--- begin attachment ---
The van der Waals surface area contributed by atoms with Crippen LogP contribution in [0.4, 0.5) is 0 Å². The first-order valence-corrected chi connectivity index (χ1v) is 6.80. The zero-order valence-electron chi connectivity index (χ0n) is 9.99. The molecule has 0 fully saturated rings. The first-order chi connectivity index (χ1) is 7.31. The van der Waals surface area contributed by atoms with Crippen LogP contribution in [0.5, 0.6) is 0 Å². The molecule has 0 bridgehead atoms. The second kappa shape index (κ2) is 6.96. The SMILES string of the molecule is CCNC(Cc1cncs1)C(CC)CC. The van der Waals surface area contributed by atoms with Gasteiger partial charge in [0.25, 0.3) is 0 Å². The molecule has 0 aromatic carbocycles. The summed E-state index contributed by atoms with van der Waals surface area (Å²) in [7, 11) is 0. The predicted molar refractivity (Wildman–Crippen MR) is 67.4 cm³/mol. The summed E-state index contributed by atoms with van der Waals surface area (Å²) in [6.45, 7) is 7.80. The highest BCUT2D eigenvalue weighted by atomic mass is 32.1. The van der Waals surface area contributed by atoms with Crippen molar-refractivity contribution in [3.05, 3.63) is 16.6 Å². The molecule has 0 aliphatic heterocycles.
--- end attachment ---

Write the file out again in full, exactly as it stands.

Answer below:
The van der Waals surface area contributed by atoms with Crippen LogP contribution in [0.4, 0.5) is 0 Å². The first-order valence-corrected chi connectivity index (χ1v) is 6.80. The zero-order valence-electron chi connectivity index (χ0n) is 9.99. The molecule has 0 fully saturated rings. The first-order chi connectivity index (χ1) is 7.31. The van der Waals surface area contributed by atoms with Crippen LogP contribution in [0.5, 0.6) is 0 Å². The molecule has 0 bridgehead atoms. The second kappa shape index (κ2) is 6.96. The SMILES string of the molecule is CCNC(Cc1cncs1)C(CC)CC. The van der Waals surface area contributed by atoms with Gasteiger partial charge in [0.25, 0.3) is 0 Å². The molecule has 0 aromatic carbocycles. The summed E-state index contributed by atoms with van der Waals surface area (Å²) in [7, 11) is 0. The predicted molar refractivity (Wildman–Crippen MR) is 67.4 cm³/mol. The summed E-state index contributed by atoms with van der Waals surface area (Å²) in [6.45, 7) is 7.80. The highest BCUT2D eigenvalue weighted by atomic mass is 32.1. The van der Waals surface area contributed by atoms with Crippen molar-refractivity contribution in [3.05, 3.63) is 16.6 Å². The molecule has 0 aliphatic heterocycles.